QUESTION: My wife and I desperately wanted to have children and after eight years of trying and still not starting a family, we adopted two children at birth, first a boy, now 6 years old and later another boy, who is 3 years old. We love them both so much and do everything we can to keep them safe and feeling loved.
Recently in the news, we heard about two young boys who were beaten to death, one by a stepfather, and the other by the mother’s boyfriend. Neither my wife nor I can understand cruelty to children and the mindset of those who would harm a helpless child. We’re praying for the children’s souls and for the individuals who committed these transgressions. Could you shed a spiritual light on situations like this?
~ Proud to be a Dad
Dear Proud Dad,
First of all, thanks for adopting your two sons. I think it takes a special person to adopt a child. One of my brothers has an adopted son to go along with his biological children, and I think the world of him and his wife for sharing their home by including another. As to why such monstrous crimes occur, there are usually several reasons. If a person was abused as a child, that person can easily become an abuser himself/herself in adulthood.
You have heard the expression, “The apple doesn’t fall far from the tree.” That statement can be true in so many ways. Sometimes drugs play a part. In a recent murder up in Palmdale of an 8-year-old boy, the mother, allegedly, is a drug abuser. The scourge of drug addiction is such that nothing matters more than a “fix,” so a mother or father who is addicted really can’t parent because his/her addiction gets in the way.
Also, some parents were unwanted children when they were born, so their needs are such that they fear moving against the person (boyfriend/girlfriend) who may be the first person who ever truly loved them; if that boyfriend/girlfriend gets violent with that person’s child, the unwanted child who is now a needy parent doesn’t have the backbone to tell the abuser to stop abusing because he/she fears rejection. As a result, the child suffers because the parent is afraid of pushing away the only one who ever loved her/him.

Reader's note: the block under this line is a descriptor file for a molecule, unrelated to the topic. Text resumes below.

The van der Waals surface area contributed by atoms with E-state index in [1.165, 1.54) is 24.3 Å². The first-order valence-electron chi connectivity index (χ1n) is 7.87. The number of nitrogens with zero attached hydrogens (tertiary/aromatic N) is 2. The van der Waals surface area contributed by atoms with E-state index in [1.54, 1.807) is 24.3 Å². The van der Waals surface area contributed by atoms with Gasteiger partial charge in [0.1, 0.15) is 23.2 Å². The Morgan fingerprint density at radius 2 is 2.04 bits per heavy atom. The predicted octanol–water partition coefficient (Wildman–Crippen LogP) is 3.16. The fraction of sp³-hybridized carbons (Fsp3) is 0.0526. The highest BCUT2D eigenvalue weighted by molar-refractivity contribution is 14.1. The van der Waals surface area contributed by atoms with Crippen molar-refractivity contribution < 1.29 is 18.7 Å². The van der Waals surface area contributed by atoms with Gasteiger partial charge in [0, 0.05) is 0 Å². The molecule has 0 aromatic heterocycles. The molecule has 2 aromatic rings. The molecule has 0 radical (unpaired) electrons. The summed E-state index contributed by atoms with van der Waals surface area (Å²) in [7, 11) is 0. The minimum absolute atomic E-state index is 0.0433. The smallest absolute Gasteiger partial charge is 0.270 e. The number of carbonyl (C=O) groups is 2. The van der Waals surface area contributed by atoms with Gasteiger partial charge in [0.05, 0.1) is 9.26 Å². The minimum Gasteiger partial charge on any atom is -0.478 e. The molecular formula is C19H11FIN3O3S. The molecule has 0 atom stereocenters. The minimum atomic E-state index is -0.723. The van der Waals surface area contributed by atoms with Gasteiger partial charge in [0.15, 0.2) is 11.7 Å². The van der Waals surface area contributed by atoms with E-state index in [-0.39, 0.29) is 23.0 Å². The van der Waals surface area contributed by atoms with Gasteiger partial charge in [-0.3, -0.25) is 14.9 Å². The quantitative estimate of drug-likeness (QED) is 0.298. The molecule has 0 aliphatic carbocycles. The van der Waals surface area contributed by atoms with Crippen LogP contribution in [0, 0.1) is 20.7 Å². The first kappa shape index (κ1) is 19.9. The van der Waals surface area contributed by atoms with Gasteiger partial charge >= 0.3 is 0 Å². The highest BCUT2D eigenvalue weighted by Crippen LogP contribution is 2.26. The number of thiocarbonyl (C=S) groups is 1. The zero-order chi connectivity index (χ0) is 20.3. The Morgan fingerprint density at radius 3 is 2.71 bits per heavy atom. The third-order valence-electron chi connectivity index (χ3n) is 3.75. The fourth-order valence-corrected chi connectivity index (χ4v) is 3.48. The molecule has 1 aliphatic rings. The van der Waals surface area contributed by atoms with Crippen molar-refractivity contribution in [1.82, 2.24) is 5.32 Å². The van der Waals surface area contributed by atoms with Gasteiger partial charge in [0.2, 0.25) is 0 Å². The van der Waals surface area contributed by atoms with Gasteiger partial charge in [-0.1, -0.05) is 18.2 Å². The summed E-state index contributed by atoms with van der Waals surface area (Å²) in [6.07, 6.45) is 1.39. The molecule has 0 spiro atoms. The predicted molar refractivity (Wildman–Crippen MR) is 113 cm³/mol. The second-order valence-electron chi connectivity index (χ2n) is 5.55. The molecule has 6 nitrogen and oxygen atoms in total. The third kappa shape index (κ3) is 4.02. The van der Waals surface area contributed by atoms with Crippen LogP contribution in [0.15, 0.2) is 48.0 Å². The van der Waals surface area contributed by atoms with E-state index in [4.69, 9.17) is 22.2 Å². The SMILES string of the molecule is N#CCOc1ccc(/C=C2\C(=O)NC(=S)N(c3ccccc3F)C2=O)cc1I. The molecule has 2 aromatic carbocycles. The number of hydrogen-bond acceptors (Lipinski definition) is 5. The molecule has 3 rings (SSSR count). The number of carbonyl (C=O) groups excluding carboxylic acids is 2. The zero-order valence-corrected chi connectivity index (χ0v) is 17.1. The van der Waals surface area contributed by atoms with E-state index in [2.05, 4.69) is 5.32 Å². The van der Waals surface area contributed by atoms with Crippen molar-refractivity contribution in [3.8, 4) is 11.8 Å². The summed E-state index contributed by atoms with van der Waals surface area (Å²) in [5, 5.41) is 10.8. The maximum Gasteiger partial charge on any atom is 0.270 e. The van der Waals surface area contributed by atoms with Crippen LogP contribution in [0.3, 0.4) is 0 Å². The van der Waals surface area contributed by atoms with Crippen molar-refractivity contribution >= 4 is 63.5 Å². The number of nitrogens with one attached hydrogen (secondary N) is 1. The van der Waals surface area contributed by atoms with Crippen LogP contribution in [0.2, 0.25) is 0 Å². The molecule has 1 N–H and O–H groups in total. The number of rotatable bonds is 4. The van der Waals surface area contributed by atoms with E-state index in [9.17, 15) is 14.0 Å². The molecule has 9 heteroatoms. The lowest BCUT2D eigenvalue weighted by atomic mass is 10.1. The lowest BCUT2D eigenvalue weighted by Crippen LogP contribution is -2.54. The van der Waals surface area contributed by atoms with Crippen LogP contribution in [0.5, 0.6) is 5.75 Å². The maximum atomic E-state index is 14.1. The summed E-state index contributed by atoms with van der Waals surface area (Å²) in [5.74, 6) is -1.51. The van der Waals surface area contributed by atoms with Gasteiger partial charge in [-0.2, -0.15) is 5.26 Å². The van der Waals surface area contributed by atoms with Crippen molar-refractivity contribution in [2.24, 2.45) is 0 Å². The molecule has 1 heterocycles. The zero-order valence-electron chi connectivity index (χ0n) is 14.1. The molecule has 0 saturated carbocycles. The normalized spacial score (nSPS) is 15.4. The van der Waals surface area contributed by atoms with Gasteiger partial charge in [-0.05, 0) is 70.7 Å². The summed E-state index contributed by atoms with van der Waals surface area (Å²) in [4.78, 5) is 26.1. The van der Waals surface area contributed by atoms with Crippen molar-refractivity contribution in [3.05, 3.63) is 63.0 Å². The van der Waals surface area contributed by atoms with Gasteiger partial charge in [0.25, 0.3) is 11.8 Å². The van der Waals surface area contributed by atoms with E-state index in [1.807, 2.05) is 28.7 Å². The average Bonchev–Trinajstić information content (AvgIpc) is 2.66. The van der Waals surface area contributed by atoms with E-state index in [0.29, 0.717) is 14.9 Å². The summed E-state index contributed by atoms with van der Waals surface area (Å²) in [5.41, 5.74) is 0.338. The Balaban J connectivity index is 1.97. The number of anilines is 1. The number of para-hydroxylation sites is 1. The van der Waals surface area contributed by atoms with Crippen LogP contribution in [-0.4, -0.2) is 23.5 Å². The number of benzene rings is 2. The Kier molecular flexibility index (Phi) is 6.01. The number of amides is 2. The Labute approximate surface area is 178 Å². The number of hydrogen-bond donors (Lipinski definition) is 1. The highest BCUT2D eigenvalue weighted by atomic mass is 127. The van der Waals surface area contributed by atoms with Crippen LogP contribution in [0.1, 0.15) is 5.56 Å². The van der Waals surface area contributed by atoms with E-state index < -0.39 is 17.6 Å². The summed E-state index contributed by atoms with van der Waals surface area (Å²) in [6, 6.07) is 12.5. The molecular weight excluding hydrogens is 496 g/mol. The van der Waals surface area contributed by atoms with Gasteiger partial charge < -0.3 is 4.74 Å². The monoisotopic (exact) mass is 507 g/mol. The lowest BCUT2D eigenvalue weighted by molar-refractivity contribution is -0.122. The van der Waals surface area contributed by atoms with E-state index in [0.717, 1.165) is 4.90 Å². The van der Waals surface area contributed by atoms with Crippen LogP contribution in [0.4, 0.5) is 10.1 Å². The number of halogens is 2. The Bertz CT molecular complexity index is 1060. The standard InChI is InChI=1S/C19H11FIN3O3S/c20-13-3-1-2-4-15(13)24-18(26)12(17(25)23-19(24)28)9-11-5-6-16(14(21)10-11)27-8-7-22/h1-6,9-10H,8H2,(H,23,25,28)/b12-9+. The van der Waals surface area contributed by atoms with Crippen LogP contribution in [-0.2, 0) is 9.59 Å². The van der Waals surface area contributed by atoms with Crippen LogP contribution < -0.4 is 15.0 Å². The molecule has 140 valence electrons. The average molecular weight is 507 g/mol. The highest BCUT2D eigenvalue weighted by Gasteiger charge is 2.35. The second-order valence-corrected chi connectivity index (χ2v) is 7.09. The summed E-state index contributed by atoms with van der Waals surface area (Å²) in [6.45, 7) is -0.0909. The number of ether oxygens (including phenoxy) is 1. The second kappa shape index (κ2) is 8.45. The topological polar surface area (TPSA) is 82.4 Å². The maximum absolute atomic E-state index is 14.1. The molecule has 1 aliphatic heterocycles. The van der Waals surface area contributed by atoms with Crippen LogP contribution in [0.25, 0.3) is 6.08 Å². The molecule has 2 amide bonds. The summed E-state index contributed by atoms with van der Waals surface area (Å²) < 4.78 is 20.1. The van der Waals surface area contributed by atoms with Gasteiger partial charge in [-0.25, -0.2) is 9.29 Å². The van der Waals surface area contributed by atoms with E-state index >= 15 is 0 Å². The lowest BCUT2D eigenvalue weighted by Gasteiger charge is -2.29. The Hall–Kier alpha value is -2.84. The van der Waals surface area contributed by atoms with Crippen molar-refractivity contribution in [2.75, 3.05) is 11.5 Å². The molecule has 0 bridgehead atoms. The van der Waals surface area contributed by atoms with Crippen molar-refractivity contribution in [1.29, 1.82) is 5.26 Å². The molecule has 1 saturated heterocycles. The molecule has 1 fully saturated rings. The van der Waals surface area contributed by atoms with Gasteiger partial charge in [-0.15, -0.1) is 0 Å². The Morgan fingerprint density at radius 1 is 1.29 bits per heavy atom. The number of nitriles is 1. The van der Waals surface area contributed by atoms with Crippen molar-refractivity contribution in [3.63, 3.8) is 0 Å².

You asked for a spiritual light to be shed; I’m not sure I have a spiritual answer. Parenting is hard work, whether one is religious or not, and some people just should not have children.
Sorry for the dreary response, but I can see absolutely no good coming from such situations as you described.
Dear Proud Dad,
These are the toughest theological questions, I think. How do we explain a world to ourselves, to our children, to each other, where the most helpless and vulnerable of our society are killed by the random violence of those who are charged with taking care of them?
When my son was an infant, 17 years ago, we lived in Chicago and I remember holding him in my arms and hearing on the news about a newborn infant found in a trash dumpster in the city. It was a biting cold December evening. I was heartsick because of the senseless nature of the abandonment, and holding my own tiny infant son, I knew how helpless that baby was. Within the travails and joys of my own spiritual journey, I have found peace only by accepting the mystery of life in all of its magnificent glory and devastating tragedy. I don’t believe in a God who has a hand in every movement of the earth, and we aren’t game pieces to be played with at the will of an all-powerful God.
John 1:3-5 says: “All things came into being through God, and without God not one thing came into being.” What has come into being in God was life, and the life was the light of all people. The light shines in the darkness, and the darkness did not overcome it. God is light, hope, love, creativity, joy – all things good and miraculous. God created us in God’s image, and we have the choice to be a channel for that same divine light, hope, love, creativity, joy and all things good and miraculous.
Like you and me, I believe God weeps, not only for the child perpetrated against but for the perpetrator. As those channels of divine love then we are assigned the task of being the face of God for those hurt and those doing the hurting. The challenge is doing exactly what you are doing and praying for those who are perpetrating violent crimes against children. Jesus’ declaration to love our enemies wasn’t a suggestion.
St. Luke’s of the Mountains
QUESTION: As a child, I was severely criticized for everything I did, and I vowed I’d never be a critical person. I’ve done pretty well with my children and husband; however, the “inner parent” keeps nagging me and although I don’t say what I’m thinking and feeling, I’m seething inside. I have to keep turning situations over in my mind until I’m at peace with them, but I’d rather not have the emotions of anger and upset when things don’t go my way.